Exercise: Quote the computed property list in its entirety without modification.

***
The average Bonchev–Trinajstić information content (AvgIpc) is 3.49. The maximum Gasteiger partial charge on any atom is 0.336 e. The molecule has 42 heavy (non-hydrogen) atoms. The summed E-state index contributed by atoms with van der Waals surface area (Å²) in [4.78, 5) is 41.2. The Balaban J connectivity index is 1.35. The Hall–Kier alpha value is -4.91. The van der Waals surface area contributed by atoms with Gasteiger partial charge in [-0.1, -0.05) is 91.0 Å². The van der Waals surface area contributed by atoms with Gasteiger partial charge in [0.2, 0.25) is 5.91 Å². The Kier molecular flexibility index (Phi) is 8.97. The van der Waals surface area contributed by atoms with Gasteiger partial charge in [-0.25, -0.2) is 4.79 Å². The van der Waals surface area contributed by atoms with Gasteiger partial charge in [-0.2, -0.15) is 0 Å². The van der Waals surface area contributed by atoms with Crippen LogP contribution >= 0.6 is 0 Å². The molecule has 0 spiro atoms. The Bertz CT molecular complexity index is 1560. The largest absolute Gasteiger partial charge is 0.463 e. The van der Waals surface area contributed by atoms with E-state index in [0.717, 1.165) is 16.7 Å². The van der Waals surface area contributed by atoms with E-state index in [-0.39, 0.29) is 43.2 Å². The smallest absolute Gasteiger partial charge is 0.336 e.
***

The average Bonchev–Trinajstić information content (AvgIpc) is 3.49. The maximum Gasteiger partial charge on any atom is 0.336 e. The molecule has 42 heavy (non-hydrogen) atoms. The summed E-state index contributed by atoms with van der Waals surface area (Å²) in [4.78, 5) is 41.2. The Balaban J connectivity index is 1.35. The Hall–Kier alpha value is -4.91. The van der Waals surface area contributed by atoms with Gasteiger partial charge in [-0.1, -0.05) is 91.0 Å². The van der Waals surface area contributed by atoms with Gasteiger partial charge in [0.2, 0.25) is 5.91 Å². The Kier molecular flexibility index (Phi) is 8.97. The van der Waals surface area contributed by atoms with Gasteiger partial charge in [-0.25, -0.2) is 4.79 Å². The van der Waals surface area contributed by atoms with Gasteiger partial charge in [-0.2, -0.15) is 0 Å². The van der Waals surface area contributed by atoms with Crippen LogP contribution >= 0.6 is 0 Å². The molecule has 0 spiro atoms. The Bertz CT molecular complexity index is 1560. The largest absolute Gasteiger partial charge is 0.463 e. The van der Waals surface area contributed by atoms with E-state index in [0.717, 1.165) is 16.7 Å². The van der Waals surface area contributed by atoms with E-state index in [-0.39, 0.29) is 43.2 Å². The smallest absolute Gasteiger partial charge is 0.336 e.